The analysis, which was reported on by StateImpact Oklahoma, clearly notes the risks to homeowners because of the earthquakes.
. . . we believe the potential for property damage from increased incidences of earthquakes may be a liability for the energy and insurance industries, lenders, property owners, and real estate investors. It's unclear who will be liable in any given circumstance. However, future risks clearly exist.
I must note here that I’ve been essentially arguing for years what Standard & Poor’s has now formalized in financial jargon and legalese. This is not to toot my own horn. I bring it up only because the corporate media here, especially The Oklahoman, has been complicit with the oil and gas industry in preventing any real discussion of this serious issue. The clear lesson here: Do NOT trust the corporate media or, I should add, state leaders, such as Gov. Mary Fallin, who receive massive campaign donations from the oil and gas industry, especially on this issue.
Standard & Poor’s ends the analysis with this: “It can take a long time for subterranean pressures to build to a breaking point. So, too, for credit risks tied to earthquakes. In our view, however, the moment to prepare for such events has already arrived.”
It's long past time to prepare.
I’ve been trying today to remember a time when Oklahoma’s national image was this negative and, really, just downright cataclysmic for the state, and I just can’t come up with a time period. The Dust Bowl days in the 1930s?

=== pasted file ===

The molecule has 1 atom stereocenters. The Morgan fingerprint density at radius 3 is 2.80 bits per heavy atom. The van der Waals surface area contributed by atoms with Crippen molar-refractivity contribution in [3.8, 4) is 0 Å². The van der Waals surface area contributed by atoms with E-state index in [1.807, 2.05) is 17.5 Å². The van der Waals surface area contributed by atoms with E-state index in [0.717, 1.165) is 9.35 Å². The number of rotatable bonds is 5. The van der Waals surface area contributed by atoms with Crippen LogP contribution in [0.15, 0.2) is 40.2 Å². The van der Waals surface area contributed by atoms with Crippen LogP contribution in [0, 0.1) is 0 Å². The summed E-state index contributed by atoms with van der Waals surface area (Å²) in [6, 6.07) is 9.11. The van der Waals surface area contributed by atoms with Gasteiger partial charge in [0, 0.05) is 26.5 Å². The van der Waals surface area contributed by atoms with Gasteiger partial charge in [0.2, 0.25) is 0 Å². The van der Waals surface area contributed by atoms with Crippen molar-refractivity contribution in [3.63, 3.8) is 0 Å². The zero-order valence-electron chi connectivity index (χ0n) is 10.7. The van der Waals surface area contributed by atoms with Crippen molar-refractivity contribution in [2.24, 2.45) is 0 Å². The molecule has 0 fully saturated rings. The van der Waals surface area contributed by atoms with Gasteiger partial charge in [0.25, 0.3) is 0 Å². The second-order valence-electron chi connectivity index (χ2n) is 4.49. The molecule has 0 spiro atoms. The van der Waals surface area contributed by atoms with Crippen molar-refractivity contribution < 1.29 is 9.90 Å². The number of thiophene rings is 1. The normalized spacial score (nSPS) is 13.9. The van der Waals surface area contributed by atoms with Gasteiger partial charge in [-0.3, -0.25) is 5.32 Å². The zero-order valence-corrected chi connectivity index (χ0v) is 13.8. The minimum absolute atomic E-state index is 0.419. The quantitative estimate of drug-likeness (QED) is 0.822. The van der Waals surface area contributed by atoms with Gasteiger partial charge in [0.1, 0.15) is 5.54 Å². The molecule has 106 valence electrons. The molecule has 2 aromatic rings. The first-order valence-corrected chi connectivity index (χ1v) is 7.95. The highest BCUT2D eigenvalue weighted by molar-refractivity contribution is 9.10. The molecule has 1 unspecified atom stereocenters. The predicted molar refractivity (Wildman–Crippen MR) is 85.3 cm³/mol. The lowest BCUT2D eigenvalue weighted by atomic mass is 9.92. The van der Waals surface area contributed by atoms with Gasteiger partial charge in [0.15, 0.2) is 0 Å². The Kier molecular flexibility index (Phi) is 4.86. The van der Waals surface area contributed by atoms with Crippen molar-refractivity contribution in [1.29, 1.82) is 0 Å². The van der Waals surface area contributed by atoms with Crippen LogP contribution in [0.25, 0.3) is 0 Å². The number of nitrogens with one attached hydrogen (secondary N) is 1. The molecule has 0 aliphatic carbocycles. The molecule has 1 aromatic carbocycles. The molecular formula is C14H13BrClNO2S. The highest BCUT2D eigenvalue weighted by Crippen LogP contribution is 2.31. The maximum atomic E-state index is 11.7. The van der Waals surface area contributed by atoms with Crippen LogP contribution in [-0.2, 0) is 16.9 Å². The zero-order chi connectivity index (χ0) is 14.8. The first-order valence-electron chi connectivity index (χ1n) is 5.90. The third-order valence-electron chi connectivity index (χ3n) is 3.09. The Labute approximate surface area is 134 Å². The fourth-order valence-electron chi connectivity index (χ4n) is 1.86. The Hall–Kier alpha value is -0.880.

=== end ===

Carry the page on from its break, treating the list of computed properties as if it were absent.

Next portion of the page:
Here’s just a partial list of what has been in the national news about Oklahoma recently:
(1) We lead the nation in executions on a per capita basis.
(2) Oklahoma leads the nation in the number of fatal police shootings on a per capita basis.
(3) We imprison the most women on a per capita basis.
(4) We lead the contiguous United States in the number of 3.0-magnitude or higher earthquakes we endure because of a portion of the fracking process.
(5) We have cut education funding the most of any state since the 2008 economic downturn.
(6) Attorney General Scott Pruitt continues his relentless and laughable legal wars against the Environmental Protection Agency and the Affordable Care Act.
(7) U.S. Sen. Jim Inhofe recently held a snowball in his hand on the Senate floor and claimed once and for all it proves global warming is a left-wing conspiracy. He was widely mocked throughout the world.
(8) The governor’s daughter was living in a recreation vehicle at the state “mansion.” The story became known as “trailergate.” It got widespread, national coverage.
(9) The Ten Commandments monument at the state Capitol has created controversy and silliness widely reported throughout the world.
(10) U.S. Sen. James Lankford isn’t doing much as a political leader these days but attacking Planned Parenthood based on secretly recorded and obviously biased and fraudulent videos. He’s widely known as a fanatic ideologue in Washington but adored by The Oklahoman editorial board as some wise sage.
(11) Oklahoma faces a massive teacher shortage because of low pay and poor working conditions. The state’s anti-education mentality has never been on such wide display than now, or at least I can’t remember such a time.
(12) The Oklahoma Health Care Authority just cut the payment rate for developmental disabilities service providers. Read that sentence again.